The Charlotte hospital experience started no differently, than the local hospital visit did. A few “hospitalists”, who contributed nothing to my care, tried to diagnose my pain. Finally one of the “hospitalists” called in my old friend, Dr. Fotiatis. The man who had sent me home with a transplanted kidney would tell me that my new kidney had succumbed to the immune disorder that caused failure in my native kidneys: Immunoglobulin A (IgA) nephritis. My body makes so much IgA that the antibody gunks up my kidneys prohibiting them from processing fluid and toxins from the blood. (Gunks up is a medical term!)
Dr. Fotiatis came in to talk with me and my mom and aunt, who immediately traveled the few hours to the hospital after I was admitted. That interaction taught me two important lessons.
1) Be sure everyone in the room has the same understanding of the prognosis or frantic texts will alert your friends that you are dying within weeks.
2) My life was about to change forever and get even more difficult. Within a couple of days, I would have a catheter placed in my chest near my collarbone as I had in 2007 to start dialysis immediately.
My family and friends prayed and supported me through the last bout with kidney failure. And they were with me in the hospital. I knew then and believe now that everything happens for a reason, if only to prepare us for the next stage of our lives.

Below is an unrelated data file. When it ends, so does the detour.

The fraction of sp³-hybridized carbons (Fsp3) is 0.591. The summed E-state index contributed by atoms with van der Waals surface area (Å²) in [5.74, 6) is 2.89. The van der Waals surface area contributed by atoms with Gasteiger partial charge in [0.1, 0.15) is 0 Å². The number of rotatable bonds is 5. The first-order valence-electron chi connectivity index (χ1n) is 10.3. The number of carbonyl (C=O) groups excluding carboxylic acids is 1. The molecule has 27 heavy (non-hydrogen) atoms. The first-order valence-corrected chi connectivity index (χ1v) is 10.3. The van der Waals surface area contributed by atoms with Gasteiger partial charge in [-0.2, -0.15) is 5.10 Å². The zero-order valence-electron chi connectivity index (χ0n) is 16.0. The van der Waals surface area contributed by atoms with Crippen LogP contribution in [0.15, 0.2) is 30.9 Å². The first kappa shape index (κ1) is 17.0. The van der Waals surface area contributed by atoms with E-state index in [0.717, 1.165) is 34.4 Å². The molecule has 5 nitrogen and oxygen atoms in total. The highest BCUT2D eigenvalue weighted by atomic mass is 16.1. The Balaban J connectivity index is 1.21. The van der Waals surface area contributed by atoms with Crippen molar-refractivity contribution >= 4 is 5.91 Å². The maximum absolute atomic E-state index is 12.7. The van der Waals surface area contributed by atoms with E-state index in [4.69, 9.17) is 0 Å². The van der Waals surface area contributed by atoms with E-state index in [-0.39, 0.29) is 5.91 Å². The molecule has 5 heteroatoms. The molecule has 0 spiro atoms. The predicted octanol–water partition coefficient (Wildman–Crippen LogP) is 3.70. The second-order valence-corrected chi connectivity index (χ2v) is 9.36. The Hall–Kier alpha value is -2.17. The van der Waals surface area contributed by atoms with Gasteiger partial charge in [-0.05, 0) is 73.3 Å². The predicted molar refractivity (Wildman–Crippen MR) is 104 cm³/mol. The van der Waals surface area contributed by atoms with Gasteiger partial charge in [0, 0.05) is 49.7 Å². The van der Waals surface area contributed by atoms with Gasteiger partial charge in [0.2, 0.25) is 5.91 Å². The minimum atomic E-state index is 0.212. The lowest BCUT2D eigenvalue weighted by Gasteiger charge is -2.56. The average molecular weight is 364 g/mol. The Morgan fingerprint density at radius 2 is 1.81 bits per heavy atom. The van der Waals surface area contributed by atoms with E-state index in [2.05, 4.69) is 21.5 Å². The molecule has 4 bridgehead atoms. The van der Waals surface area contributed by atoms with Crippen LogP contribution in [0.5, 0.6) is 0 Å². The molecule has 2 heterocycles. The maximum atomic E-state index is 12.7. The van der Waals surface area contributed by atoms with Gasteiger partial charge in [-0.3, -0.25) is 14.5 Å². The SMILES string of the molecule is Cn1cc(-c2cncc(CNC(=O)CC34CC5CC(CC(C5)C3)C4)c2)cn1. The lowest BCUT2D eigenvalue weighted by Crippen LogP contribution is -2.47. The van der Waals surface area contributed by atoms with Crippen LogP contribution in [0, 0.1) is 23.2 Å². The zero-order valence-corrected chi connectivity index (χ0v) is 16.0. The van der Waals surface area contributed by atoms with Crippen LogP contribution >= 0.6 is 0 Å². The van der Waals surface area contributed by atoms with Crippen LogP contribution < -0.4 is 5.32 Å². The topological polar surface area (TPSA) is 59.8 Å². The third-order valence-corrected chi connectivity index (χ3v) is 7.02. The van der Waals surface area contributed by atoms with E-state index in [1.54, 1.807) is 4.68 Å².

As I reflect on this experience, I consider what a friend recently told me. She heard in Levi Lusko’s sermon, “Your pain is the passport that allows access into someone’s life.” Had I not gone through this a second time, I would not be sharing this blog with you and would not have the opportunity to grow as I have in the past three years.
We continue this journey together, and I invite you to share your challenges and experiences as we build a community here.
If you or someone you care about is facing dialysis, please share your experiences and concerns. This is a forum for learning and inspiration. Please share your stories and questions. What were your experiences and challenges with dialysis?